This article is written by Divya Raisharma, a law student at Government Law College, Mumbai. This is an exhaustive article on sedition law that covers all the essential aspects and recent developments on sedition. A comparison of sedition laws across various countries has also been done.
This article has been published by Sneha Mahawar.
Sedition is an offence against the state, and it is covered in the Indian Penal Code as Section 124A. Sedition penalises any material which can bring hatred, contempt, or disaffection for the government and has the potential to incite violence or public disorder in the nation. Sedition is not said to be done when criticism is done to disapprove and alter measures or administrative actions of the government. It is a widely criticised and misused section, mainly used to crack down on dissent against the government. It is alleged to hinder the exercise of freedom of speech and expression by the people. There has been recent development towards its removal as an offence.
History of sedition
In the original act of the Indian Penal Code (IPC) of 1860, sedition was not present as an offence. It was the amendment of the year 1870 that introduced sedition to the Indian Penal Code. Sedition was a gag on the voices of freedom and independence in India. It was a weapon of law against Bal Gangadhar Tilak, Mahatma Gandhi, Bhagat Singh, Jawaharlal Nehru, and many others.
The section of sedition was followed word to word. Many were convicted for invoking ill-will against the government even if there was no violence followed by this. But the scenario changed when the Federal Court (the highest judicial authority in British India) in the case of Niharendu Dutt Majumdar v King Emperor (1942) interpreted sedition as an offence only when it incites public disorder or violence.
After a while, in the case of King Emperor v Sadashiv Narayan Bhalerao (1947), the Privy Council in Britain took up the issue of the interpretation of sedition. The Privy Council rejected the Federal Court’s interpretation. It was held that the application of sedition does not require incitement to public disorder or violence. This interpretation was followed in practice till the reign of the Britishers in India.
After Independence, the Constituent Assembly dropped sedition from the Constitution of India. This was due to KM Munshi. He proposed to remove sedition as a reasonable restriction on freedom of speech and expression as well.
Later, the Indira Gandhi government made Section 124A a cognisable offence (where an arrest can be made without a warrant) by the Code of Criminal Procedure, 1973.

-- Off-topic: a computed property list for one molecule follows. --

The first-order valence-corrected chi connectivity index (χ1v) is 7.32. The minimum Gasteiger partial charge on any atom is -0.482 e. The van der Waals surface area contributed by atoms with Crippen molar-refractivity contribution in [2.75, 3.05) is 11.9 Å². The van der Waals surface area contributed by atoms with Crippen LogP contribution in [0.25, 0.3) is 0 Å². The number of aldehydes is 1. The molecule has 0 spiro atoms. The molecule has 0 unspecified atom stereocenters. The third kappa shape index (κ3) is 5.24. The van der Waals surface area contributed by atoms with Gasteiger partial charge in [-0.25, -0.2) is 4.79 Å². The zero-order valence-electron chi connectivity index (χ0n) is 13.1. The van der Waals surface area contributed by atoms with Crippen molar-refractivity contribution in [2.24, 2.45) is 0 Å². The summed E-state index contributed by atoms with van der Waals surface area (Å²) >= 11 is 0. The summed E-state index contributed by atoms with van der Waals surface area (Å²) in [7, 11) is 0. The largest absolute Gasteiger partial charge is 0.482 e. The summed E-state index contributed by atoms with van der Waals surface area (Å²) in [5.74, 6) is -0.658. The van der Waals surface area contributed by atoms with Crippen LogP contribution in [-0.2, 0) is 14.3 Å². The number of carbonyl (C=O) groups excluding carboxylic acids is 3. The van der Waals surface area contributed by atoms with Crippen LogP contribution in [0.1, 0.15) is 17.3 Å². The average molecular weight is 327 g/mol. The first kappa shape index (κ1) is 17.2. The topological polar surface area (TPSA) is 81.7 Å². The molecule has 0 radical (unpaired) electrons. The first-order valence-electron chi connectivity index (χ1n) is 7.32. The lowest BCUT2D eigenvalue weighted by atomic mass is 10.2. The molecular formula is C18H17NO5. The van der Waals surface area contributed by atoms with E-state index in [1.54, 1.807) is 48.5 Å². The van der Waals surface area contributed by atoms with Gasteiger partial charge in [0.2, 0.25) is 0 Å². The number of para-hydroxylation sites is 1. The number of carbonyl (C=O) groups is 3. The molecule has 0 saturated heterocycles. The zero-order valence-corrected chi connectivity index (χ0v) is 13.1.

What is sedition
As per Section 124A of the Indian Penal Code, 1860, sedition is when a person brings or attempts to bring hatred or contempt, or which excites disaffection or attempts to do so towards the government of India by way of words (written or spoken), signs, visual representation, or any act.
As per explanation 1 of the section, the term “disaffection” includes disloyalty and all feelings of enmity. Enmity is hostility or ill will between persons.
With the judgment of the Supreme Court in Kedarnath Singh v. State of Bihar (1962), the offence of sedition is applicable only if it is accompanied by incitement or a call for violence. Hence, Section 124A is to be read with Kedarnath Singh’s judgment, and sedition will be applied only if it leads or is likely to lead to “public disorder” or “violence.”
Punishment for sedition
As per section 124A, punishment for sedition is to be one of the following:
- Imprisonment for up to 3 years
- Imprisonment for life
- Imprisonment for life along with fine
- Imprisonment for up to 3 years along with fine
- Only fine
The decision regarding the quantum of punishment to be awarded to the convict is that of the judge presiding over the trial proceedings.
What constitutes sedition
Sedition can be summarized into the following points:
- There must be words, written or spoken, signs, visual representation, or any such act;
- Such an act should bring or attempts to bring hatred or contempt, or excites or attempts to excite disaffection;
- Such hatred, contempt, or disaffection must be towards any government established by law in India; and
- It must have led to the incitement of violence or public disorder.
Elements of sedition
The intention of the person is of grave importance. It makes or breaks the case. The intention of the person as a whole is examined, taking into account his speeches, the context, and the general drift. The desire harboured by the person accused must be to invoke the feeling of hatred, contempt, or disaffection in the people towards the government. This desire must be coupled with the intention to incite violence or public disorder. It is also important that the person knows that such an act or attempt will result in the said reaction. In sedition, the intention of the language used is punished, no matter its success. Hence, the person should have willingly done the act with the above-mentioned desire and knowledge.
The act under the Section is the act of speaking or writing words, making signs or visual representations, or any other such act. Sedition can be done through any material.